I hope the summer of 2009 finds you well. Many of you want news of my painting, so here you go. I’m working every day on the same project, a panoramic painting of San Francisco, seen from the top of Alcatraz Island. The picture is on four canvases, each 7 feet long. The origins of this project are described in this earlier post. The light in the painting is summer light, and only occurs for a a short time. For most of the year, the north shore of the city is in shadow.
The weather smiled on me this year. I bought a ticket for the longest day, June 21, and the sky was clear of fog. The city was unbelievably beautiful in the summer light, as you can see in the video above.
The work is going well. I’m using mainly black and white, drawing in the city and getting more precise with each new layer. The detail above is of Yerba Buena Island and the Oakland Hills.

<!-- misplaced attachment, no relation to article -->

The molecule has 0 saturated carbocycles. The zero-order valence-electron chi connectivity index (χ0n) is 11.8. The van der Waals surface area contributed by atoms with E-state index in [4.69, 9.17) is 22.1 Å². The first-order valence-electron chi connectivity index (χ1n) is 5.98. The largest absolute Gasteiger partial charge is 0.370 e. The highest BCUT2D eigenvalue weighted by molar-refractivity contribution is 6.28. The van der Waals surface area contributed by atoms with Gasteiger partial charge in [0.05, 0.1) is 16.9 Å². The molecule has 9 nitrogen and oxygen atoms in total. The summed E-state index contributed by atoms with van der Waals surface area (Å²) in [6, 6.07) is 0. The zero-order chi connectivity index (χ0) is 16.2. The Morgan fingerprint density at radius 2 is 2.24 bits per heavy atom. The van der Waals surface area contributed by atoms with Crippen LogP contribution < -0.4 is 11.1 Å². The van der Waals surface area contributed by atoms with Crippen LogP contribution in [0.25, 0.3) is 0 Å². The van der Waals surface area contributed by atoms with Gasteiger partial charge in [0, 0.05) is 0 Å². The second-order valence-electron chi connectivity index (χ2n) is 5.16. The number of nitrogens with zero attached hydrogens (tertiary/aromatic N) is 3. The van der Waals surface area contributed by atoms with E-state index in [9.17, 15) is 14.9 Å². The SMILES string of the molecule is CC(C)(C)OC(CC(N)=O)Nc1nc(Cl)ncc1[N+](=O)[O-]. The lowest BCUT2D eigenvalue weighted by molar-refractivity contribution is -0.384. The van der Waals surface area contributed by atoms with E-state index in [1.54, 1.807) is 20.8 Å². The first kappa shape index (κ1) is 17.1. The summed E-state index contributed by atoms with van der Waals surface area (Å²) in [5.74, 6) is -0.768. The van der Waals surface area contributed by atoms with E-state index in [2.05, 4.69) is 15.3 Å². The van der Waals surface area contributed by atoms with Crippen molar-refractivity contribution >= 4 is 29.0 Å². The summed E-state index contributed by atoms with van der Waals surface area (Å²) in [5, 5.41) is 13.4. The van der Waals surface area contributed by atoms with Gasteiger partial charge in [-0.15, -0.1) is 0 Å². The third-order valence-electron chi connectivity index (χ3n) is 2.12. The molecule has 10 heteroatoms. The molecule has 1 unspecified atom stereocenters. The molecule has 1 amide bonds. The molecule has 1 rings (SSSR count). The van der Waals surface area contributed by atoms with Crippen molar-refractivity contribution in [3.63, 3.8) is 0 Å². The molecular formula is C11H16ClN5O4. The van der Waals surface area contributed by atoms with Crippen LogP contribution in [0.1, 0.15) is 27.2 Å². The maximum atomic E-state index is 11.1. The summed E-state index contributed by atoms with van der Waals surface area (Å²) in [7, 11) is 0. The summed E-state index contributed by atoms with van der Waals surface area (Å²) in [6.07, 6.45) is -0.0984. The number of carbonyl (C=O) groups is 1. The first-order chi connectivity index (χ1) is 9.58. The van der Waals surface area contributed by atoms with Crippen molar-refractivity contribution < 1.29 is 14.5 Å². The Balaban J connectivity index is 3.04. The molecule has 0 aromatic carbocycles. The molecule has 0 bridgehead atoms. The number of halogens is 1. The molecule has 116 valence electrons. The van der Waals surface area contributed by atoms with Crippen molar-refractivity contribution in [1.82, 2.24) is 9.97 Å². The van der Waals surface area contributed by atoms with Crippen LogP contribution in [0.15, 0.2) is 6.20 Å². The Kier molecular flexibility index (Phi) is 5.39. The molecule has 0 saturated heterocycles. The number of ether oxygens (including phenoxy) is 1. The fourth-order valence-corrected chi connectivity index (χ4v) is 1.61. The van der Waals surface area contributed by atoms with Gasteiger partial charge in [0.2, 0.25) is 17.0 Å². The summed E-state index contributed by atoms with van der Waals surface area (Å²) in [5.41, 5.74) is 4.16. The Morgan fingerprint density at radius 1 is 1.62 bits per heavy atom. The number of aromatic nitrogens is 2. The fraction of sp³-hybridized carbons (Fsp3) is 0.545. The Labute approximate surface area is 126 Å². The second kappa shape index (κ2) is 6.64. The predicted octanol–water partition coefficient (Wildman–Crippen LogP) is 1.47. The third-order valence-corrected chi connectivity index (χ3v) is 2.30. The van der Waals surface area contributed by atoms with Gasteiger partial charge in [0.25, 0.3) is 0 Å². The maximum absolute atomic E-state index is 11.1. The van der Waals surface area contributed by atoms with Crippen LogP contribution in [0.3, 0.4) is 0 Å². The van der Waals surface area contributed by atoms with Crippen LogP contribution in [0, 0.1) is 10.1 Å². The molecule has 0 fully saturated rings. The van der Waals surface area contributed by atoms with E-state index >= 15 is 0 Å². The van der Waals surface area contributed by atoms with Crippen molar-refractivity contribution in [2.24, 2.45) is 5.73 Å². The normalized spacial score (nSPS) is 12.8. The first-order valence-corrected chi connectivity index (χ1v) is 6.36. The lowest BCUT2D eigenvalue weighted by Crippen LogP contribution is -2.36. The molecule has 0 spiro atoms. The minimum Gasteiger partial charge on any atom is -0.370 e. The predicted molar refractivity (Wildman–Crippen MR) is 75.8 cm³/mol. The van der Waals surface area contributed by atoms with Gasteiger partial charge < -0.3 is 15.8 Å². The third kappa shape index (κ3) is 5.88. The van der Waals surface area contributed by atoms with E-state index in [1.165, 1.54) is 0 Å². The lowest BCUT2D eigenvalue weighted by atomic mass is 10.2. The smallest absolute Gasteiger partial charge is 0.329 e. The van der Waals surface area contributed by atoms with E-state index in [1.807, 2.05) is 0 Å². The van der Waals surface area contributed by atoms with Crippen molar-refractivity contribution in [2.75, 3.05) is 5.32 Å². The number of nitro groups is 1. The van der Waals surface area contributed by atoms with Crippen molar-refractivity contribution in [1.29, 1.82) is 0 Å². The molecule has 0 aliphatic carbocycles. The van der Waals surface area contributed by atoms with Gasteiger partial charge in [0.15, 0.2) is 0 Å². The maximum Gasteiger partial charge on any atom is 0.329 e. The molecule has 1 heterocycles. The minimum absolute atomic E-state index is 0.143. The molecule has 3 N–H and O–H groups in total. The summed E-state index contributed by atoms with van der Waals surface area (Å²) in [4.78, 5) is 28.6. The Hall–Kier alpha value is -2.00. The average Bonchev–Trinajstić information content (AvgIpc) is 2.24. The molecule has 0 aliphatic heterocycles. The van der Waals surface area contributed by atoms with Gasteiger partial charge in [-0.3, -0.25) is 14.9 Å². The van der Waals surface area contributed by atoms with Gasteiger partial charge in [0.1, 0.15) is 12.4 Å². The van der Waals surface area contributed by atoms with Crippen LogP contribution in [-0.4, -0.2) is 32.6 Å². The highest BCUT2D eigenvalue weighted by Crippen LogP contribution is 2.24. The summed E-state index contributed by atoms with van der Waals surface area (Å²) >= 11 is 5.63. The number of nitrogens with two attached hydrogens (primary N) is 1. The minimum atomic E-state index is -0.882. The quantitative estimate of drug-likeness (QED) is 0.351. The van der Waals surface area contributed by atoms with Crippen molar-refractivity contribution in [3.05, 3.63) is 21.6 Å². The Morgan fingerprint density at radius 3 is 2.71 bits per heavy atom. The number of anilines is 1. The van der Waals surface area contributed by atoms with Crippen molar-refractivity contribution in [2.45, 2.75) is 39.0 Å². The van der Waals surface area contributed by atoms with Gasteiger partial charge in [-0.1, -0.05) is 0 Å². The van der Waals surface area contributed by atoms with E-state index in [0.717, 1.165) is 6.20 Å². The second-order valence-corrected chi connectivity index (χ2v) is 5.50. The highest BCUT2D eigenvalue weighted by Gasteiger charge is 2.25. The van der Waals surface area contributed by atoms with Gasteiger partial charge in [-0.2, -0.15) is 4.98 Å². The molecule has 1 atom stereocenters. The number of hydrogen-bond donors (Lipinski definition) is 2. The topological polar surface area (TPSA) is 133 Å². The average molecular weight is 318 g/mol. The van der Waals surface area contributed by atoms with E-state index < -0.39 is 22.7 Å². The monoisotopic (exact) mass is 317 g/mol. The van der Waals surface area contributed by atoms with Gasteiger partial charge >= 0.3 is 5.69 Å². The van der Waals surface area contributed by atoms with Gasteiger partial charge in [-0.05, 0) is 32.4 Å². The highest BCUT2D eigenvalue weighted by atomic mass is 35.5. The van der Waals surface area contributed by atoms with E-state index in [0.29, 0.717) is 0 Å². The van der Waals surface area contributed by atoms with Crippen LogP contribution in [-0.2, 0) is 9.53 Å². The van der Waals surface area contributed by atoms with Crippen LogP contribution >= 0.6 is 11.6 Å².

This detail shows Telegraph Hill and Fisherman’s Wharf. It is a great joy for me to paint the city. After living here twenty-two years, I have memories of almost every object. I’ve worked in these office towers, eaten in the restaurants, and waited in the freezing fog for a dawdling Muni bus, on almost every corner.
This is the place in the composition I’m working on today. You can see I’m moving left to right, making each object a little more specific.
Somebody is bound to ask, “When will you finish?” The answer is, “Not this year, and probably not next year.” It’s an odd sensation, looking at the same image for several years. It opens up different parts of my brain. Many years ago, I asked Ben Kamihirahow he could work on the same painting over so long a time. He said, “At this point, my attitude changes very slowly. Ten years to me is like two weeks to you.” You were right, Ben. I’m glad I made it to your side of that observation. Wish you were still here to compare notes with.
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